Viewed from this perspective, Aereo and other OTT providers represent a major disruption to the cable industry’s business model, what Nassim Nicholas Taleb characterized as a “Black Swan” in his 2007 book of the same name. I actually learned about the “Black Swan Theory” when Scripps’ Ken Lowe keynoted our 2008 annual conference. Lowe, who was also on hand to receive our Avatar Award, MFM’s highest honor, in recognition outstanding contributions to the communications industry and exemplary community service leadership, talked about the need to identify such disruptive shifts and the business opportunities they provide.
As James McQuivey, a vice president and principal analyst at Forrester Group recently told attendees at NCTC’s Winter Educational Conference, companies like Amazon, Google and Facebook see video as the “bait” that will help them to create larger and stronger connections to the consumer, much in the same way that Apple iTunes originally used music to drive sales. Is it really in the cable industry’s best interest to support their drive to strengthen ties with the consumers we count on for our livelihoods?
When we consider the value of local TV stations, which continue to lead live television viewership and offer proven capabilities to sell products in their markets, we may want to think about the upside to supporting one another’s business models in this “battle royal” with OTT. There have been some great examples where retrans negotiations resulted in mutually beneficial partnerships that tapped into the local station’s ability to drive the sale of cable’s “triple-play” offerings in return for improved placement on the channel lineup, as well as initiatives involving collaboration on locally produced content and ad sales.
As head of an organization that brings together the financial leadership of cable, broadcasting and other forms of new and traditional media, it has been my experience that there is a lot more to gain from focusing on our common ground. And in this case, the common ground is a highly coveted market for video programming that is ours to retain or lose.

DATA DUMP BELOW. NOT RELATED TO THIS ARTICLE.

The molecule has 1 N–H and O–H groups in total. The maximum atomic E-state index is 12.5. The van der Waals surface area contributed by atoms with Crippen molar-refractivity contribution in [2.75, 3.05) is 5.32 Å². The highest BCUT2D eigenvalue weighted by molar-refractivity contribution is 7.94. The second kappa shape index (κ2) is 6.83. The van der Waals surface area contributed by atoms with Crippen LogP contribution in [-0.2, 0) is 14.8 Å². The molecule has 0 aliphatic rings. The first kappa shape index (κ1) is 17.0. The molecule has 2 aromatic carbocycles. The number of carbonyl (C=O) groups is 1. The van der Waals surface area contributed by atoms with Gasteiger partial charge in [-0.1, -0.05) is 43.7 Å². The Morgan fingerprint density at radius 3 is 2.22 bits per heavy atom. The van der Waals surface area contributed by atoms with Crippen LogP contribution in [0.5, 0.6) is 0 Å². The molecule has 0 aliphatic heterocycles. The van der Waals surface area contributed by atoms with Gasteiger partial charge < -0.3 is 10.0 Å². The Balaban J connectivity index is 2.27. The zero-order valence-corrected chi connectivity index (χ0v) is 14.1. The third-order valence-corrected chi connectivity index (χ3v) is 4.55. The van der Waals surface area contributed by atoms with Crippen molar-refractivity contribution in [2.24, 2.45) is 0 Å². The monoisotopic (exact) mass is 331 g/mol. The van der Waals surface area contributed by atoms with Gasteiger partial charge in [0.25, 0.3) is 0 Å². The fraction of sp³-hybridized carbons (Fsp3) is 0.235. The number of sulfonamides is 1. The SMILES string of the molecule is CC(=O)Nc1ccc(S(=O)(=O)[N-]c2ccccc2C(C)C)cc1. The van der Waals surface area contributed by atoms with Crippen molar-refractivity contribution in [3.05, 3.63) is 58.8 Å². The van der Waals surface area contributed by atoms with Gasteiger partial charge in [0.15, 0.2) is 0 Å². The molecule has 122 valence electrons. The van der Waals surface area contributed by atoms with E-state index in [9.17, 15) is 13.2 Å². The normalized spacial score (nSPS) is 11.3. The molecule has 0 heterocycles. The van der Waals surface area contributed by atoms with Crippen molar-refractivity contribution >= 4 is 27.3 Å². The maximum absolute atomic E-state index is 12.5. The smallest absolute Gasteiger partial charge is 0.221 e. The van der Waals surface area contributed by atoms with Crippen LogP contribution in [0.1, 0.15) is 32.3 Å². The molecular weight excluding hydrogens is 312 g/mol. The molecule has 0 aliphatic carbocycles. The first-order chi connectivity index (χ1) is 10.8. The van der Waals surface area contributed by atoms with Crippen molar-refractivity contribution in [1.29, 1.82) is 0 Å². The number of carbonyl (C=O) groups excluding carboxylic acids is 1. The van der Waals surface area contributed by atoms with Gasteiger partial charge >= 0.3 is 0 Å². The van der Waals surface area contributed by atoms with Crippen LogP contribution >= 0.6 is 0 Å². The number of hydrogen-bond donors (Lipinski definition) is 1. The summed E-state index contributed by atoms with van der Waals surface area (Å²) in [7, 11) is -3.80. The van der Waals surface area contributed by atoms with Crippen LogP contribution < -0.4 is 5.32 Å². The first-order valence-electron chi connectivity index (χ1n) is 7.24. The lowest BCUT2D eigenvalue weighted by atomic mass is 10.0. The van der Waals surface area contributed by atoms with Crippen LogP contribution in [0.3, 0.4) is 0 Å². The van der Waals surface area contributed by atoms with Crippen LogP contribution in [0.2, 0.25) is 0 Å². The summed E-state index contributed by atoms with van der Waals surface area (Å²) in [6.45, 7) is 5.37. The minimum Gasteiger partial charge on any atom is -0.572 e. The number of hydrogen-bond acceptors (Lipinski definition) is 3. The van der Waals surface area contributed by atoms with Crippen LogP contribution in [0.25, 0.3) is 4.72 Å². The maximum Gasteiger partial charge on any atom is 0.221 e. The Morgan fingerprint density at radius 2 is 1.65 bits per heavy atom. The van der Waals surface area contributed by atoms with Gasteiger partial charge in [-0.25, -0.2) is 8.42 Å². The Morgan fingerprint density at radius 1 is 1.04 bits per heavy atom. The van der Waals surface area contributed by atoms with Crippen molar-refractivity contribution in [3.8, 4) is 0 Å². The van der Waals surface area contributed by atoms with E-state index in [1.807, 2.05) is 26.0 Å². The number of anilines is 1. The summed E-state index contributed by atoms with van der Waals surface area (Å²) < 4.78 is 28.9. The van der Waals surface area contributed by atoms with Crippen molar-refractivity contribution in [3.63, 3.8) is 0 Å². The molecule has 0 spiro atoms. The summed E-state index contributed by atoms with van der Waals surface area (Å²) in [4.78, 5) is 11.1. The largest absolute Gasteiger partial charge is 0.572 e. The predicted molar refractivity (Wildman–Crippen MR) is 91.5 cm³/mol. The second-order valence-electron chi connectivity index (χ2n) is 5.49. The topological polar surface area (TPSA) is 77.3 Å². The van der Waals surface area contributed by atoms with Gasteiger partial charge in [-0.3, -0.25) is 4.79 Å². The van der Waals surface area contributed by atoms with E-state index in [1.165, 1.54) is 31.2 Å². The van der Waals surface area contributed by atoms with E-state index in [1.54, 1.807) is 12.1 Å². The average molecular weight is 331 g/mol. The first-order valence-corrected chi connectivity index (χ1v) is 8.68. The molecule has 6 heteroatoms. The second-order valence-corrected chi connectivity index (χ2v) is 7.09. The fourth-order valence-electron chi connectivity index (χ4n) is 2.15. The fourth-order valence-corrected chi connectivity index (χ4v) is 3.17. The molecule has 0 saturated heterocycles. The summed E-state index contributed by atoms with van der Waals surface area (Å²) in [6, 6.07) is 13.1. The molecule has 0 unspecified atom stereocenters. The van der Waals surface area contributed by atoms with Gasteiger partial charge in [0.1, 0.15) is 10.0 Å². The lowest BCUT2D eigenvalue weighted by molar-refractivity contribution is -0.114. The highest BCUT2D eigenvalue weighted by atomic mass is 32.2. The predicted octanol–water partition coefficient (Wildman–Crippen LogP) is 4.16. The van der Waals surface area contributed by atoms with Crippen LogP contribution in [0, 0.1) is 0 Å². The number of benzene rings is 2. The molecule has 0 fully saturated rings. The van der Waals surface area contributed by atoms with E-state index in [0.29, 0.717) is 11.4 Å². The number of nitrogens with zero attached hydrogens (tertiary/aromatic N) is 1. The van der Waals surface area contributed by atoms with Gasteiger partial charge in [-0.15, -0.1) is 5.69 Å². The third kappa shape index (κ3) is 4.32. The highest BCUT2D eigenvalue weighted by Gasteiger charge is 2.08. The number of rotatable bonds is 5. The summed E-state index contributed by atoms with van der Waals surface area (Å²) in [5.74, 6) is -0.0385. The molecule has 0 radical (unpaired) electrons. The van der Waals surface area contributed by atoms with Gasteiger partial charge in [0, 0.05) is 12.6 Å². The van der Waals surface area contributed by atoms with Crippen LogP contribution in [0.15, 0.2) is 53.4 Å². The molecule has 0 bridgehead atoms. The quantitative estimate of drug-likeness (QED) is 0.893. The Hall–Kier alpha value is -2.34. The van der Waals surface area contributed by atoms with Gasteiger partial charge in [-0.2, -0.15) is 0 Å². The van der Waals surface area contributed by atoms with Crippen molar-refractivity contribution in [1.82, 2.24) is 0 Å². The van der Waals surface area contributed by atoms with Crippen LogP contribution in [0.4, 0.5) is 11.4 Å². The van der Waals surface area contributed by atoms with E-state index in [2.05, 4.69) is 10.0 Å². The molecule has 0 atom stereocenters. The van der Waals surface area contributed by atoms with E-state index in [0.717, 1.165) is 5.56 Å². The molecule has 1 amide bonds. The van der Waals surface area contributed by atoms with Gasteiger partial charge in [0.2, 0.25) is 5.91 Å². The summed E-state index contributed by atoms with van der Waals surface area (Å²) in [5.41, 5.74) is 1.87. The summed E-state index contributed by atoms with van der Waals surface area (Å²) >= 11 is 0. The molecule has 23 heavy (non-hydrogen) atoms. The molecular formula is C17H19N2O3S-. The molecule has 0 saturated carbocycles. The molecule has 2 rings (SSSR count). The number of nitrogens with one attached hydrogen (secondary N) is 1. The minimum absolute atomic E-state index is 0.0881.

If you’d like a first-hand look at how broadcast and cable companies come together to collaborate on the future, I encourage you to join us for Media Finance Focus 2014, the 54th annual conference for MFM and BCCA, the media industry’s credit association. This year’s conference will be held in Miami Florida from May 19 – 21 and you can find more information on MFM’s Web site –
Given this year’s location, our theme is “Radiate Success” which also speaks to the objective of our agenda. With the help of more than 150 experts, our attendees will come together to discuss how we can respond to disruptive challenges like OTT that threaten to cloud our future outlook and both anticipate and create our own “Black Swans” using strategies that will radiate continued success for our companies and industry.

(Mary M. Collins is president and CEO of the Media Financial Management Association and its BCCA subsidiary. She can be reached at [email protected].)


The Daily


Things Happen

Commentary by Steve Effros OK, I saved the editors from trying to decide whether they could leave the original title of this column. It started with an “S.” You get the idea. We’ve witnessed a couple of